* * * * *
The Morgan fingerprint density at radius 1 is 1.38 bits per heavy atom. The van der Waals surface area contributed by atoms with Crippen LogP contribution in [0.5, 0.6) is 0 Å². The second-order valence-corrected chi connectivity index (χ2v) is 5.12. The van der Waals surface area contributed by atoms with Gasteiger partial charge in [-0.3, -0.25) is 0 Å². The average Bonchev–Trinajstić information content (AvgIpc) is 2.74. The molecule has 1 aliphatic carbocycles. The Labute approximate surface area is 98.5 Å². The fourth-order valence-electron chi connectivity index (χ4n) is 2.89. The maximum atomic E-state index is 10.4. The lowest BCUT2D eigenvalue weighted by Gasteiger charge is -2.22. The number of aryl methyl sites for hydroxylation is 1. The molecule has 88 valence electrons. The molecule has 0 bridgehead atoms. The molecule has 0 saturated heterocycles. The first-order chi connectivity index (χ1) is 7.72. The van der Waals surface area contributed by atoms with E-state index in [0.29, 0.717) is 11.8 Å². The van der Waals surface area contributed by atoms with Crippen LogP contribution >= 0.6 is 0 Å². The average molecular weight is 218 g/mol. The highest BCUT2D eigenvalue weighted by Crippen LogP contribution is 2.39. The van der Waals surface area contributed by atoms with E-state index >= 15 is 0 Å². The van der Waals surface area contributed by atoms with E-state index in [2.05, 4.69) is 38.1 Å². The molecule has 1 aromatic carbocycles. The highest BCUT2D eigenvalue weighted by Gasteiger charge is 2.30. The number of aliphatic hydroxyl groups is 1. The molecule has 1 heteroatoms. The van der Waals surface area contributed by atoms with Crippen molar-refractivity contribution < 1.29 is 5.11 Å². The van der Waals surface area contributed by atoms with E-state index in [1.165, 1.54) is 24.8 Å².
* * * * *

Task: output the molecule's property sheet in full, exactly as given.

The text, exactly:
The Morgan fingerprint density at radius 1 is 1.38 bits per heavy atom. The van der Waals surface area contributed by atoms with Crippen LogP contribution in [0.5, 0.6) is 0 Å². The second-order valence-corrected chi connectivity index (χ2v) is 5.12. The van der Waals surface area contributed by atoms with Gasteiger partial charge in [-0.3, -0.25) is 0 Å². The average Bonchev–Trinajstić information content (AvgIpc) is 2.74. The molecule has 1 aliphatic carbocycles. The Labute approximate surface area is 98.5 Å². The fourth-order valence-electron chi connectivity index (χ4n) is 2.89. The maximum atomic E-state index is 10.4. The lowest BCUT2D eigenvalue weighted by Gasteiger charge is -2.22. The number of aryl methyl sites for hydroxylation is 1. The molecule has 88 valence electrons. The molecule has 0 bridgehead atoms. The molecule has 0 saturated heterocycles. The first-order chi connectivity index (χ1) is 7.72. The van der Waals surface area contributed by atoms with E-state index in [0.29, 0.717) is 11.8 Å². The van der Waals surface area contributed by atoms with Crippen LogP contribution >= 0.6 is 0 Å². The average molecular weight is 218 g/mol. The highest BCUT2D eigenvalue weighted by Crippen LogP contribution is 2.39. The van der Waals surface area contributed by atoms with E-state index >= 15 is 0 Å². The van der Waals surface area contributed by atoms with E-state index in [2.05, 4.69) is 38.1 Å². The molecule has 1 aromatic carbocycles. The highest BCUT2D eigenvalue weighted by Gasteiger charge is 2.30. The number of aliphatic hydroxyl groups is 1. The molecule has 1 heteroatoms. The van der Waals surface area contributed by atoms with Crippen molar-refractivity contribution < 1.29 is 5.11 Å². The van der Waals surface area contributed by atoms with E-state index in [1.165, 1.54) is 24.8 Å².